Death and continuation

What happens when we die? Do we die at all? Is birth the start of or lives or just a moment of transition? My personal feeling, informed largely by Buddhist and Quaker thought is that life is evolving and everything that makes any moment possible ; the sun, the trees, the skin, bone, brain matter…comes together and continues to do so time after time as life. Yet there is a significance to someone passing. This song is about my Grandmother – I wrote it in the year after Nanna Swan passed away and while I felt maybe I should have felt sad about it, I actually felt enthusiastic about learning to love someone in a new way, I had recently been reading books on meditation that broached the subject asking questions as I do above. My other Grandparents had passed away when I was much younger, but along with a new acceptance these events were not wrong but a part of what life is, I began to talk to my Grandmother, as questions and develop a newness to our relationship. So where is your Grandmother, a friend asked, and the word everywhere came to me.

I would love to hear your thoughts and songs for this playlist.

Amy, London

Love this Joe. ❤ Having lost my dad in September, thoughts of life, death and continuation are never far from my mind. I feel so lucky to have learnt about this concept – when I’m contemplating the ‘cloud in my tea’ I’m also contemplating my father and my ancestors in me and how I will one day be in trees and flowers. Its mind-boggling, but grief isn’t what I expected when I think of things this way. Its obviously very upsetting sometimes and I allow the tears to flow when they need to, but sometimes I have moments of hearing the jokes that my dad would make about something, or I notice his characteristics in me, and these are almost like little moments of continuation celebration. When I was doing my counselling training, I really loved the idea of ‘continuing bonds’ which is a model of grief in which the griever is encouraged to integrate the dead into their lives in new ways, rather than ‘get over’ the death.


Gina, London

I feel the same as you Joe. I’m half my mum and half my dad. So physically they are me. I find it extremely logical. I am fascinated by death. I can’t believe more people aren’t and dont talk about it more.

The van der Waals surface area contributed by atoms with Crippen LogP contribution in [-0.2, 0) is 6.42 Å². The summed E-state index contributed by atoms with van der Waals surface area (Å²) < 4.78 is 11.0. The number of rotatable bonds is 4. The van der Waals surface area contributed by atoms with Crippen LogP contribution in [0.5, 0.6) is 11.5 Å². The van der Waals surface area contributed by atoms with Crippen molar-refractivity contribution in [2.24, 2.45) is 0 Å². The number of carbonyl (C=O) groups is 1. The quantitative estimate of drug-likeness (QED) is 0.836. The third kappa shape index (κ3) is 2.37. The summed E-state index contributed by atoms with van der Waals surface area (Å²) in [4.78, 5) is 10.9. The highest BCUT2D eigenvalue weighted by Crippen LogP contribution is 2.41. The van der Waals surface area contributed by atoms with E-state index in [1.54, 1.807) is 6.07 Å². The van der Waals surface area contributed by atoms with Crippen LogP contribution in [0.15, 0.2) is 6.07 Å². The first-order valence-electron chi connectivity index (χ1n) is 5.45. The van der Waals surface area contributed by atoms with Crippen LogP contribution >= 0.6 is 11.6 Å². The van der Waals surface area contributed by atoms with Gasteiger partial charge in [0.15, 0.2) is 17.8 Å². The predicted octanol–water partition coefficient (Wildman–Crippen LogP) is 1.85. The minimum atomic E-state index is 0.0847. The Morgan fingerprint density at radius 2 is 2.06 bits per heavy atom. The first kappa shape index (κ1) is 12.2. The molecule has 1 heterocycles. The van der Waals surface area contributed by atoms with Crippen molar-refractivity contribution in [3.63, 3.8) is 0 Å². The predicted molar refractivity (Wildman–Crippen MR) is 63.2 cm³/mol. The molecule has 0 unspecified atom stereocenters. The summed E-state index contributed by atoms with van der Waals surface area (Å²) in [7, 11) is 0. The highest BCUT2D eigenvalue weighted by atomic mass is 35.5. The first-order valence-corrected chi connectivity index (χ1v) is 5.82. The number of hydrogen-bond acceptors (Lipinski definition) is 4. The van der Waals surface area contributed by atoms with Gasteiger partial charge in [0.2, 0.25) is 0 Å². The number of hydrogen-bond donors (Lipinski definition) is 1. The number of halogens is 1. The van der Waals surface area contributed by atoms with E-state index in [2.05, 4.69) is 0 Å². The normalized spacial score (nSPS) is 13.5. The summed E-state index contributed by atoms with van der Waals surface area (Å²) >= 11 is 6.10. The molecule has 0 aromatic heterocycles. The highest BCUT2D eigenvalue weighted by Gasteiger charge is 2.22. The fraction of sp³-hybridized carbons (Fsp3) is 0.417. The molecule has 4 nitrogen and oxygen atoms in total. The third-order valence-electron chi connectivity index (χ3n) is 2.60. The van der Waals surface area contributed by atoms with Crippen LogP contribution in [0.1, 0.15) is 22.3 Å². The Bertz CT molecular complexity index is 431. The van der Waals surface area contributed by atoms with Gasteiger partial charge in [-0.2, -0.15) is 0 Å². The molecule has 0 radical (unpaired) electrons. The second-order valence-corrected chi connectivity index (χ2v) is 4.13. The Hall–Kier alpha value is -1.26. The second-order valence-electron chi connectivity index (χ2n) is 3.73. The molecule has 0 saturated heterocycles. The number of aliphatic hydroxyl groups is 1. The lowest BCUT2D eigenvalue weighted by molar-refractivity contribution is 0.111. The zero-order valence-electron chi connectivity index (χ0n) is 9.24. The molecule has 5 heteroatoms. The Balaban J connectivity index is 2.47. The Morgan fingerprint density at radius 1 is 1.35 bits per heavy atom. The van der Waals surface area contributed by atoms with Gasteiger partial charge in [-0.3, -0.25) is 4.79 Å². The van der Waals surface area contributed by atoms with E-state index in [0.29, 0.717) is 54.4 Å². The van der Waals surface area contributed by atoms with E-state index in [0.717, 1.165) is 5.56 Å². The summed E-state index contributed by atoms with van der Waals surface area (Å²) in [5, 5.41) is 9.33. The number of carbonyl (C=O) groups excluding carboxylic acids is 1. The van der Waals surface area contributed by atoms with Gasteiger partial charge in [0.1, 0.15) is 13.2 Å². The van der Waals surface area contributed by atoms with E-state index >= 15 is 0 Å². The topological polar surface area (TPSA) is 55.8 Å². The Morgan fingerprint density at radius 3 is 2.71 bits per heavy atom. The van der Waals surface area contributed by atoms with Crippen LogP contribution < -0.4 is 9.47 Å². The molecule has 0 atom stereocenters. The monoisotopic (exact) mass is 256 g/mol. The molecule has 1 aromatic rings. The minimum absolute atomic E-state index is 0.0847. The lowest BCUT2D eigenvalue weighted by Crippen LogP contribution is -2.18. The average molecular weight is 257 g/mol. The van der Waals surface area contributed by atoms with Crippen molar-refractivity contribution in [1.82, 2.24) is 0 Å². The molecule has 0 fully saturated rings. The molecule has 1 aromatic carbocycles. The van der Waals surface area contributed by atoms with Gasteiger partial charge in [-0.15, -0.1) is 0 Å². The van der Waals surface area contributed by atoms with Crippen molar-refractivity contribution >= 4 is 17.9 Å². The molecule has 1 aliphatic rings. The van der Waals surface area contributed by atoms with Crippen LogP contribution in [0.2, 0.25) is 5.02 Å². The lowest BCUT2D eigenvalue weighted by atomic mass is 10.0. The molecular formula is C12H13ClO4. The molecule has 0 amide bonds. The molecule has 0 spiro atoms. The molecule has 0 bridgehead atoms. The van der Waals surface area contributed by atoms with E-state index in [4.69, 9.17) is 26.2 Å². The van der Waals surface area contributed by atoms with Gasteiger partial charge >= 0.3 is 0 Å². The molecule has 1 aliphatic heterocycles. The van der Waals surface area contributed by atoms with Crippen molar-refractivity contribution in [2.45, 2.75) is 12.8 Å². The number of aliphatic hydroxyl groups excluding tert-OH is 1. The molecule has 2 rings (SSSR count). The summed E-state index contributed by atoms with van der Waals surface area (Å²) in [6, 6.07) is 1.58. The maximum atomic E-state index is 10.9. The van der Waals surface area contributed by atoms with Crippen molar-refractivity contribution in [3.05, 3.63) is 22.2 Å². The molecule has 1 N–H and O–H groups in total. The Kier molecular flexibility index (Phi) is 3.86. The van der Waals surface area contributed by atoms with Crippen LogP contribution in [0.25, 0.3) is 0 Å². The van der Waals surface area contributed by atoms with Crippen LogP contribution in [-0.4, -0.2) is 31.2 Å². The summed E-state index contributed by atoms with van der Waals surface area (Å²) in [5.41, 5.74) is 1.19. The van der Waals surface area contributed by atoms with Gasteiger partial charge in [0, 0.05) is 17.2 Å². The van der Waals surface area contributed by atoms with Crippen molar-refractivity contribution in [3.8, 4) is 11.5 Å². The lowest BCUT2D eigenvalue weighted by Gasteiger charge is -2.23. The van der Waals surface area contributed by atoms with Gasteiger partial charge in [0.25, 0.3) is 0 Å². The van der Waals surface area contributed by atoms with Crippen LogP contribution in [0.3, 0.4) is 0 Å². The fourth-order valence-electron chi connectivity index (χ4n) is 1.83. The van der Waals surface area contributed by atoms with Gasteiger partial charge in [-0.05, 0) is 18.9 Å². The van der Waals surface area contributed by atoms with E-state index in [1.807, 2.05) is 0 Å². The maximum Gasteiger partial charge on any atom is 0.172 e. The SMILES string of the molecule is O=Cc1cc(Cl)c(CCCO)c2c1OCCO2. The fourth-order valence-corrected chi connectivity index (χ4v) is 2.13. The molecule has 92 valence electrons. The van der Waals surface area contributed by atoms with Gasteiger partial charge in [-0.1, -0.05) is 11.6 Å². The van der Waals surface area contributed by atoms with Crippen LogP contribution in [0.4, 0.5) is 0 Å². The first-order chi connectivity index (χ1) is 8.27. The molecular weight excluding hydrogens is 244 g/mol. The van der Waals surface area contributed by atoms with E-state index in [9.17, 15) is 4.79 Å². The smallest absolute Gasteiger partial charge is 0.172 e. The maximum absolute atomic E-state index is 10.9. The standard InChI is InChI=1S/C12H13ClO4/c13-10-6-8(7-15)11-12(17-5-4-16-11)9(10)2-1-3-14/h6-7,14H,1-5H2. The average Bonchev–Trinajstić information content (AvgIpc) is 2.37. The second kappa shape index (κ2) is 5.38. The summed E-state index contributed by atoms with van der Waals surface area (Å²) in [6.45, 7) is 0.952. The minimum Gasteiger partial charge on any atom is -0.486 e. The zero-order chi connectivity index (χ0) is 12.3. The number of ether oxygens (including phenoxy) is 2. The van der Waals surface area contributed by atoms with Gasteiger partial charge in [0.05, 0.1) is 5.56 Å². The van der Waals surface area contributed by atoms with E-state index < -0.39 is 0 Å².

I have found peace and comfort in the feeling that when my relatives die (and I guess we are all related if you go far enough back) they live on in me. They become me if you like and I become more like them. I even feel closer to them, or understand their essence more.

I also wonder (something my husband first mentioned actually) whether DNA holds memory. So, a certain place or smell or song will make me feel a certain way even though I have never had experience of it before.

Eleanor, Cornwall

I really believe in this, that we live other people’s legacies in our own lives. I always think of my grandparents as a compass for my life. That we live the love and honour that other people taught us, therefore continuing their legacy.

Sanjay, Nottingham

I’ve become quite a fan of Russell Brand these last years – here Russell talks to grief expert David Kessler – thought I’d add it in here.

One thought on “Death and continuation

  1. I have found peace and comfort in the feeling that when my relatives die (and I guess we are all related if you go far enough back) they live on in me. They become me if you like and I become more like them. I even feel closer to them, or understand their essence more.

    I also wonder (something my husband first mentioned actually) whether DNA holds memory. So, a certain place or smell or song will make me feel a certain way even though I have never had experience of it before.

    Thanks for sharing your thoughts Joe. And what a lovely gift of song to Nanna Swan.

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